In their finding, the Judicial Committee ruled the following:

“Having conducted a detailed review of all the available evidence, including all camera angles and additional evidence, including from the player and submissions from his legal representative, Attie Heyns, the Judicial Committee accepted the player’s guilty plea and upheld the citing under Law 9.12 – A Player must not physically abuse anyone. Physical abuse includes, but is not limited to Biting. 

 “With respect to sanction the Judicial Committee deemed the act of foul play merited a low-end entry point of 12 weeks. However, taking into account mitigating factors including the player’s early guilty plea, his good character, his good disciplinary record and his remorse the Judicial Committee reduced the suspension to a period of six weeks.”

In this instance, Schoeman should consider himself a very lucky young man. If this had happened in the Northern hemisphere he would have been sitting out a lot more than just six weeks.

Finally, Johannes (JJ) Englebrecht was issued with a yellow card and a warning for separate incidents during a game in Cape Town. Charged with contravening SANZAAR Disciplinary Rule 6.1. Punishment? A one week suspension.

The Judicial Officer said: “the Foul Play Review Committee found the player should be the subject of further sanction for his persistent foul play offending in one match.
“With respect to sanction the Foul Play Review Committee deemed the nature of the persistent offending, together with the closeness together of the two incidents, merited an entry point of two weeks suspension. However, taking into account mitigating factors including the Players excellent Judicial record and his admission of responsibility at the first available opportunity, the Foul Play Review Committee reduced the suspension to one week.”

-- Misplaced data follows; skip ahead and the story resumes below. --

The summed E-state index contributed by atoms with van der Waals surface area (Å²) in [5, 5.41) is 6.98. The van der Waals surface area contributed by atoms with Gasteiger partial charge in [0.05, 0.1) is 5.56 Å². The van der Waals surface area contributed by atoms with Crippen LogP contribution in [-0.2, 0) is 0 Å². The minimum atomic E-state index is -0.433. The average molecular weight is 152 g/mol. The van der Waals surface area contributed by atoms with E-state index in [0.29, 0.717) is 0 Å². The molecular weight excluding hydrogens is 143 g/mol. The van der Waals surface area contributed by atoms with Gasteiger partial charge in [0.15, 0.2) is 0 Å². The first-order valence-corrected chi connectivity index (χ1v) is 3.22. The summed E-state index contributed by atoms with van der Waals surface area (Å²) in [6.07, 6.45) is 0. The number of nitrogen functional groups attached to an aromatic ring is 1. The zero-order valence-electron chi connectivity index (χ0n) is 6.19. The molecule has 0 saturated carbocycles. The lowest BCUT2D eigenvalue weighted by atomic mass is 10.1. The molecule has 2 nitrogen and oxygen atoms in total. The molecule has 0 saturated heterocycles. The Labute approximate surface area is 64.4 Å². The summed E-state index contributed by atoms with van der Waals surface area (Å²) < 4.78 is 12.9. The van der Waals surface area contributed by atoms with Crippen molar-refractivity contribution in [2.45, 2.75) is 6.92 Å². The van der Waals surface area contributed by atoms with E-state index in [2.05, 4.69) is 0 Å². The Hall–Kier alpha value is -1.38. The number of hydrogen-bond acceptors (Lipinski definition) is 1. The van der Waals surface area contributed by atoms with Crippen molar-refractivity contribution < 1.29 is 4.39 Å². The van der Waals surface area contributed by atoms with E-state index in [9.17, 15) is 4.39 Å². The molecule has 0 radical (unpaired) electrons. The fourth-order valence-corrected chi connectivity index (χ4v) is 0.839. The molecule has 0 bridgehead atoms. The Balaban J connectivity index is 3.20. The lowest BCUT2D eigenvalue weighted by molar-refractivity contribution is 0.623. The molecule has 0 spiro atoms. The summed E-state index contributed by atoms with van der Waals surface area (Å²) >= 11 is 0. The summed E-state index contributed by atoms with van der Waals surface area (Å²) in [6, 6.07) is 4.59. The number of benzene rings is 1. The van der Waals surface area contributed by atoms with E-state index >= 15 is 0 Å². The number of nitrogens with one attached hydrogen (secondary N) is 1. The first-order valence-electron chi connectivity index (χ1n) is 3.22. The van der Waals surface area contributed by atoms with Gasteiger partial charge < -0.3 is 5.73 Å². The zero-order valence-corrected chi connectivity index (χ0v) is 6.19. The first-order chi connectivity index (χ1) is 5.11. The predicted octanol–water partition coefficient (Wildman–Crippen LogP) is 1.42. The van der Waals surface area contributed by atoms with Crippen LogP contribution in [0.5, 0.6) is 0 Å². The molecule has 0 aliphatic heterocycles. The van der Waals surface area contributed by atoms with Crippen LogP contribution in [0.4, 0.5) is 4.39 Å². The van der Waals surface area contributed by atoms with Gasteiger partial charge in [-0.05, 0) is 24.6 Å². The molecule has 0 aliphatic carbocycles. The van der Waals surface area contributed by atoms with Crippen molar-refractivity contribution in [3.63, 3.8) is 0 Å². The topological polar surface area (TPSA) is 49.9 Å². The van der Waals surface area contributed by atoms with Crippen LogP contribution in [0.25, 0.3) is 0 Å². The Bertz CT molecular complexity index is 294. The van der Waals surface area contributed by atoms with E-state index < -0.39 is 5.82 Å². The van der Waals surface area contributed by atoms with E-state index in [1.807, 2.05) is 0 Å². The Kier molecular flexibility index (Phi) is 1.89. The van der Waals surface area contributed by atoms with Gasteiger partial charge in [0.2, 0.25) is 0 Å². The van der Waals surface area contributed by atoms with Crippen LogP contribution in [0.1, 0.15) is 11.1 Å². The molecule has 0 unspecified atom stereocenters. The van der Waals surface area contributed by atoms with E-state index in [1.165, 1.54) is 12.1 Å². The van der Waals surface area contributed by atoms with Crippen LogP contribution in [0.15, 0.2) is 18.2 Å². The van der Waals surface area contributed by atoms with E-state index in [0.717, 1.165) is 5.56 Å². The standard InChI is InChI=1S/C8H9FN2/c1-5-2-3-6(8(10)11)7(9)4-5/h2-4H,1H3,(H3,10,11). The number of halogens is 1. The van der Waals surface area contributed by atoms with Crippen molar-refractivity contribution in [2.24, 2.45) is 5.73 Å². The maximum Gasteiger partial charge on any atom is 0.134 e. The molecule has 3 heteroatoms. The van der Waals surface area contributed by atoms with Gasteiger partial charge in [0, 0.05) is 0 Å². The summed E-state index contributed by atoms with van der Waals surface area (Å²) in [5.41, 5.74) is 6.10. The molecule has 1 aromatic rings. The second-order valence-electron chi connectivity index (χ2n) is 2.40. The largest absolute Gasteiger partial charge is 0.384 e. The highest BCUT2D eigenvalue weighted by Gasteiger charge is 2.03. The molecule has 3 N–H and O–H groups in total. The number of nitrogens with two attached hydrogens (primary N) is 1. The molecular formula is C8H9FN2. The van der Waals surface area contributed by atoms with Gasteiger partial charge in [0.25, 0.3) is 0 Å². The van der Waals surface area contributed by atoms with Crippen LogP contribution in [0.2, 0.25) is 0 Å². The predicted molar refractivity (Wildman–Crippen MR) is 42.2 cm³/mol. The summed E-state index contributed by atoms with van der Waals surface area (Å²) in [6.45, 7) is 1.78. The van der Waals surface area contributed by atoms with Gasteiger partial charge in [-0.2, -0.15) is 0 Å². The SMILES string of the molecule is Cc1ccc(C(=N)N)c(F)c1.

“Not only must Justice be done; it must also be seen to be done.”

Back in 1924 an English legal case (R v Sussex Justices, Ex parte McCarthy) was heard that established the principle that the mere appearance of bias is sufficient to overturn a judicial decision.

It should surely apply to Sanzaar’s judicial decisions too?

Whilst the disparity of sentences handed to New Zealanders in comparison to those handed to players from other countries might not reflect actual bias, there is undoubtedly more than a hint of such bias. And if there is an appearance of bias, it calls into question the entire Sanzaar Judicial process.

Add in the requirement that “Justice must be seen to be done”, and look at the disparity between sentences for very similar offences, and we can also question Sanzaar’s commitment and application of the Laws and Regulations legislated by World Rugby.

The persistent application of spurious “mitigating factors” adds to the controversy.

Just to add further fuel to the fire, the latest series of Judicial Reviews and sentences are exposed to ridicule for another reason. Ruan Botha’s four weeks, Raymond Rhule’s three weeks, and JJ Engelbrecht’s one week are all of zero consequence to the player or their teams.

Why?

All three will serve their sentences during the June International Rugby window, a time when their teams are playing no rugby whatsoever. Effectively, none of the three has received any punishment whatsoever. Certainly none that “can be seen to be done” – They might have a note entered on their playing record, but that is equally of no consequence, as Sanzaar’s Judicial Officers have shown that they ignore the previous records when handing down sentences!

Not only is Justice not being done; it is also being seen not to be done.

Conclusion

The more closely we look at the functioning of Sanzaar’s disciplinary processes and then add in the issue of the Sanzaar referees that are wildly inconsistent in their application of the Laws and their management of the game, the more we must conclude that Sanzaar and its administrators are doing serious damage to the reputation and image of the game of rugby.

Sanzaar is broken. It is time for it to be fixed!